A Assuming that you entered the U.S. le-gally, when you marry a U.S. citizen, you can apply for adjustment of status and get your green card without leaving the U.S. A couple of months after you submit your application, you can obtain a work permit. You can also apply for a permit, which is called an “advanced parole,” to travel in and out of the U.S. while you are awaiting your green card interview. However, if you have been “unlawfully present” in the U.S. for 180 days or more, you should not travel outside the country until you become a permanent resident. You may be subject to either a three or a 10-year bar to returning to the U.S.
Q How long do I have to wait after my labor certification is approved before I can apply for adjustment of status?
A You can do so immediately.
Q How long do I have to have a green card before I can apply for naturalization?
A Usually five years. However, if you have been married to a U.S. citizen for three years, the waiting time is reduced to three years. If you are serving in the military, there is no waiting time. See shusterman.com/toc-usc.html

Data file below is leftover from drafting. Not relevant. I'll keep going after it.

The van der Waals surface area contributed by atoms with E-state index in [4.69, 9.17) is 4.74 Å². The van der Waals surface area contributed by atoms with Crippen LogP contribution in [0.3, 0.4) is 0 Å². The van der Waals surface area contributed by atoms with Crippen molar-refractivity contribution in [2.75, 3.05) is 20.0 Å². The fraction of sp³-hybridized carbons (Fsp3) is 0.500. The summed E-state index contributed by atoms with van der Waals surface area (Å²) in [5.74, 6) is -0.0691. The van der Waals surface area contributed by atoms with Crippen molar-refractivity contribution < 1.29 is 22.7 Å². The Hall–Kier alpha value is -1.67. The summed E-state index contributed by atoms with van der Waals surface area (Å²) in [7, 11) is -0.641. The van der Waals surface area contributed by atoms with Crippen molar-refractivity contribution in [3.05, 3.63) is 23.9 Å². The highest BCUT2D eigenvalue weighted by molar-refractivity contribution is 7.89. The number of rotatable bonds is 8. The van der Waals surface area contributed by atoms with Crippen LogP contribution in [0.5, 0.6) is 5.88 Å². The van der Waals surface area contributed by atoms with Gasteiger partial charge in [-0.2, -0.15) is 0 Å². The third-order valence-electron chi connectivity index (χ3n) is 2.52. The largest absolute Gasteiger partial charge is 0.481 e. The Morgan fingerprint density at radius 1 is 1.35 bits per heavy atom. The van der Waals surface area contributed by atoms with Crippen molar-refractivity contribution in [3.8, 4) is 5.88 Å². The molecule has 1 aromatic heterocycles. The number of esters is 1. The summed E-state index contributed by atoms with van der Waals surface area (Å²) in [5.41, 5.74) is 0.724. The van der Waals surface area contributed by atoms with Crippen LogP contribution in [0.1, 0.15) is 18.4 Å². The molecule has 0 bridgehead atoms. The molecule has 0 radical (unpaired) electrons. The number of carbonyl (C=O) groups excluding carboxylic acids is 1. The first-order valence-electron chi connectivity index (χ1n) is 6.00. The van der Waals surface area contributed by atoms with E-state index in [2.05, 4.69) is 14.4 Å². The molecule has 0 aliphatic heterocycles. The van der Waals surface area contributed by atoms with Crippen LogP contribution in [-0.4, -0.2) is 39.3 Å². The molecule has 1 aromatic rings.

Q I’ve heard that if I have been living in the U.S. for over 10 years, I can apply for a green card. Is this true?
A Not so fast. If you are placed under removal proceedings (before an immigration judge), you can apply for a green card via “cancellation of removal” if (1) you have been continuously physically present in the U.S. for a minimum of 10 years; (2) you are a person of good moral character; (3) you have not been convicted of certain enumerated offenses; and (4) your deportation would result in “exceptional and extremely unusual hardship” to your U.S. citizen or lawful permanent resident spouse, parents and/or children.
Q How difficult is it for a registered nurse to emigrate from India?
A Not difficult as long as she first passes the examination given by the Commission on Graduates of Foreign Nursing Schools (CGFNS). This exam is given in both Bangalore and Cochin.
Q I am a physician. Is it true that the department of health and human services (HHS) is now sponsoring physicians for J waivers?
A Yes, it is true. However, the HHS sponsors only primary care physicians, and will not sponsor a physician from a state with a Conrad 30 program until the state and has completed all 30 sponsorships.
Q What are the chances that section 245i of the law will be extended this year?
A The Bush administration continues to push for an extension of this section of law. Hundreds of thousands of persons will be able to immigrate to the U.S. if the law is extended. The ball is in Congress’ court, and more Democrats than Republicans favor an extension.
Carl Shusterman is a former INS Trial Attorney and a specialist in immigration and naturalization law. You can reach him at (213) 623-4592. www.shusterman.com.